When it comes to having a baby, whether a woman delivers vaginally or by cesarean section, the one thing they have in common is the desire parents have to hold their newborn.
Many women who have had a cesarean section will tell you that the surgical procedure left them feeling like they missed the pivotal moment in giving birth; the physical connection between mother and child.
Oftentimes, the baby is whisked away moments after birth leaving the mother without her newborn.
While C-sections have leveled off in the last couple of years, they are still up 500% since 1970. The reasons for cesarean delivery have changed dramatically from ancient to modern times.
The origins of the cesarean birth are somewhat clouded in mystery, but according to the U.S. National Library of Medicine, “… the initial purpose was essentially to retrieve the infant from a dead or dying mother; this was conducted either in the rather vain hope of saving the baby's life, or as commonly required by religious edicts, so the infant might be buried separately from the mother. Above all it was a measure of last resort, and the operation was not intended to preserve the mother's life. It was not until the nineteenth century that such a possibility really came within the grasp of the medical profession.”
These days C-sections are performed for a variety of reasons. In most cases, doctors perform cesarean sections when problems arise either for the mother or baby or both during birth. However, there are also times when possible health issues are known ahead of time and a C-section can be scheduled to prevent complications.
For the most part, the procedure hasn’t changed much since it began being used in modern times.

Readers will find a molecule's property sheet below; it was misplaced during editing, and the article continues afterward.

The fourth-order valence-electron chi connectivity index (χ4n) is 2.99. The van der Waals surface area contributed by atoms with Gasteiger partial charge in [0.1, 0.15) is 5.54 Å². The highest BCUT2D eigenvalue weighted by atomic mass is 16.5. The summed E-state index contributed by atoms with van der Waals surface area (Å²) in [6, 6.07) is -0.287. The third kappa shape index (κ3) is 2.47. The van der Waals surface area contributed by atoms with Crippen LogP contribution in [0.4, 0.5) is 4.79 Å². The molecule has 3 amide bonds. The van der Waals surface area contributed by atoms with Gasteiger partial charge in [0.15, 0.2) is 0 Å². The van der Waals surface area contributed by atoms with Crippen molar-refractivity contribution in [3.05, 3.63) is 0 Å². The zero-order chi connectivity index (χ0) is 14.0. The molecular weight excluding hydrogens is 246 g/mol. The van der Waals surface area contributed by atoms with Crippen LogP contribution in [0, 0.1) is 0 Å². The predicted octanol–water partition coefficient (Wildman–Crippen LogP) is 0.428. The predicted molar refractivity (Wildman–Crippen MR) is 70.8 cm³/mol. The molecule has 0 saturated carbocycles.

During a planned traditional C-section, the woman is given medications to dry the secretions in her mouth, her lower abdomen is washed with an antiseptic solution and possibly shaved. She is given an anesthetic and a screen is placed in front of her face to keep the surgical field sterile – blocking her view of the delivery. She may or may not be able to hold her baby immediately after birth.
A new approach to C-section deliveries may offer some families an option they never dreamed possible.
Doctors and nurses at the Center for Labor and Birth at Brigham and Women’s Hospital (BWH) have developed new procedures to make the C-section more family-centered. Dr. William Camann, Director of Obstetric Anesthesiology, explained that the goal of the family-centered cesarean, or “gentle-C,” is to make the delivery as natural as possible.
For example, Dr. Camann realized that by using both clear and solid sterile drapes, obstetricians could switch the solid drape for the clear one just before delivery and allow mom to see her baby being born.
“We also allow mom a free arm and place the EKG leads on her back so that she is able to hold, interact, and provide skin-to-skin contact with her baby in the moments following the birth,” said Camann, who teamed up with BWH registered nurse Kathy Trainor, to make this option available to patients and their families.
Skin-to-skin touch isn’t just an emotional fulfillment for the mother, research has shown that normal term newborns that are placed skin-to-skin with their mothers immediately after birth do better physically and psychologically as well.
“Allowing mom and baby to bond as quickly as possible after the delivery makes for a better transition for the baby, including better temperature and heart rate regulation, increased attachment and parental bonding and more successful rates of breast feeding,” Trainor said.
With the updated procedure, dads can also hold and touch their newborn.
Camann acknowledges that changes in the traditional cesarean section require some readjusting from the hospital medical staff.
“It requires (doctors and nurses) to just think a little bit differently than the way they have usually done things,” Camann said. “Once they see this, they usually realize it’s really not that difficult.”
Nationwide, the procedure is starting to take hold as more hospitals begin offering the "gentle-C".
Camann says that the procedure isn’t recommended for every C-section birth. He also emphasizes that it’s not in any way meant to promote more C-sections.
“We would all like to do fewer C-sections. But there are women who need a C-section for various medical reasons and if you do need a cesarean, we want to make this a better experience,” he said.
A. Pawlowski, http://www.today.com/parents/family-centered-gentle-c-section-turns-birth-surgery-labor-or-2D80542993